Wednesday, April 18, 2007

Durham ADAs Look For Way Around Open File Discovery

An article in the Independent Weekly takes note of North Carolina's open file discovery law and cites the unanimous approval among lawyers for the changes adopted in 2005.
"Lawyers interviewed were unanimous that the state's recently enacted discovery laws, which require the prosecution to turn all their evidence over to the defense prior to trial, are a huge improvement in the system. They could've helped Gell, whose investigators sat on the evidence that he was in jail for something else on the day of the murder for which he was convicted."
It appears the Indy failed to interview the Assistant District Attorneys working under Durham County District Attorney Mike Nifong.

Rather than worrying about complying with North Carolina's open file discovery statute, several Durham County Assistant District Attorneys have decided to follow the lead of their boss, rogue prosecutor Mike Nifong, and avoid interviewing witnesses in cases they prosecute. The decision comes following a briefing from the District Attorney, who is facing ethics charges from the North Carolina State Bar, in part, due to his own failure to comply with discovery laws. Discussing a recent appellate court decision that affirmed the statute which states prosecutors must turn over witness statements means that prosecutors must turn over witness statements, DA Nifong advised his staff to decide for themselves how to proceed. In interviews with the Herald Sun, Stormy Ellis and Jim Dornfried indicated reluctance to comply with the law that has been in effect since 2005 while suggesting they would follow Nifong's example in how to work around it.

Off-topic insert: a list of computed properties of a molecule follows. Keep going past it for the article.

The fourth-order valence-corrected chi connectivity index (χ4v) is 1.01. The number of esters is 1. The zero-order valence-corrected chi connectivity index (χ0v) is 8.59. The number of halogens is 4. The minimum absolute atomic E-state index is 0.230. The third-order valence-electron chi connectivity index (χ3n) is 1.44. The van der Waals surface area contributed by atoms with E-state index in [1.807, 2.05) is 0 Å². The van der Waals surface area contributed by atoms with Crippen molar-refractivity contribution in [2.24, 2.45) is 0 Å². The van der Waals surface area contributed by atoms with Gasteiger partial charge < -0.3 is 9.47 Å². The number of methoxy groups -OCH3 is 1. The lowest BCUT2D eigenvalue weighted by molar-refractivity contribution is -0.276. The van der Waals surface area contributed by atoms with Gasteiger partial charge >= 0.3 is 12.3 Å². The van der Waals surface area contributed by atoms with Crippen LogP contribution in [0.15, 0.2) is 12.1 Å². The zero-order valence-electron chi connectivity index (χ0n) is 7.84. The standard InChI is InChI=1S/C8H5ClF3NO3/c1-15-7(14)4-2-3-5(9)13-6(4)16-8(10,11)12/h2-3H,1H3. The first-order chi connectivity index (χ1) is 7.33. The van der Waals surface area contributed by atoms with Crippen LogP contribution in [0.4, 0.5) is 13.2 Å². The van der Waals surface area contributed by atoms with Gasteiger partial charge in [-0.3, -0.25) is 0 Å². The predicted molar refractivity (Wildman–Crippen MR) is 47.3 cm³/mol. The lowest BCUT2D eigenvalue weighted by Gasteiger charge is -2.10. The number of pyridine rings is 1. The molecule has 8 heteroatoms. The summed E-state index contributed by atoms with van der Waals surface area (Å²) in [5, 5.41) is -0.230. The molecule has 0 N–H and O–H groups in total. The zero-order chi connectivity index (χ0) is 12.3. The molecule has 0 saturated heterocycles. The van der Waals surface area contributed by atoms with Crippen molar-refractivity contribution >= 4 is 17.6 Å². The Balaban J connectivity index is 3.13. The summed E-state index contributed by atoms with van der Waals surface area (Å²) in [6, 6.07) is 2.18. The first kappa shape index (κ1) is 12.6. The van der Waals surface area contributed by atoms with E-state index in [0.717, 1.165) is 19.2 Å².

The Herald Sun:
As ripples from the Duke lacrosse case continue to roil judicial waters, some Durham prosecutors have made a controversial decision to interview fewer witnesses, and to proceed ultra-cautiously when they do speak with crime victims, police officers and others.

The decision, which outrages defense lawyers, comes just five months after District Attorney Mike Nifong received torrents of criticism for not interviewing an exotic dancer who accused three Duke lacrosse players of sexually assaulting her during an off-campus party last year.

In fact, the woman wasn't even interviewed by the district attorney's investigator until December, more than half a year after the three Duke students were indicted on charges of kidnapping the accuser, raping her and committing a first-degree sex offense against her.

Following the December interview, Nifong dropped the rape allegations because of changes in the dancer's story. But felony kidnapping and sex-offense charges remained in place until last week, when the state attorney general dismissed them, eliminating the threat of 20 or more years in prison for defendants Collin Finnerty, Reade Seligmann and David Evans.

Nifong was away from his office Tuesday and could not be reached for comment.

But others said the decision to proceed cautiously with witness interviews had nothing to do with the lacrosse case, and they insisted Nifong had not promulgated an officewide policy to that effect.

Rather, the decision arose from a Cumberland County murder case in which the N.C. Court of Appeals ruled this month that prosecutors must make tape-recordings or notes of all conversations with witnesses and surrender them to defense attorneys.

In a nutshell, that puts prosecutors under a much stiffer burden than before.

Reacting to the decision Tuesday, local prosecutors made it clear they were speaking for themselves and not for Nifong.

Several said they resented the extra work imposed by the appellate ruling, and they also feared the consequences of making a mistake and possibly putting their law licenses in jeopardy. As a result, some indicated they would err on the side of caution and conduct fewer interviews, despite the recent avalanche of criticism that fell on Nifong's head in connection with the lacrosse case.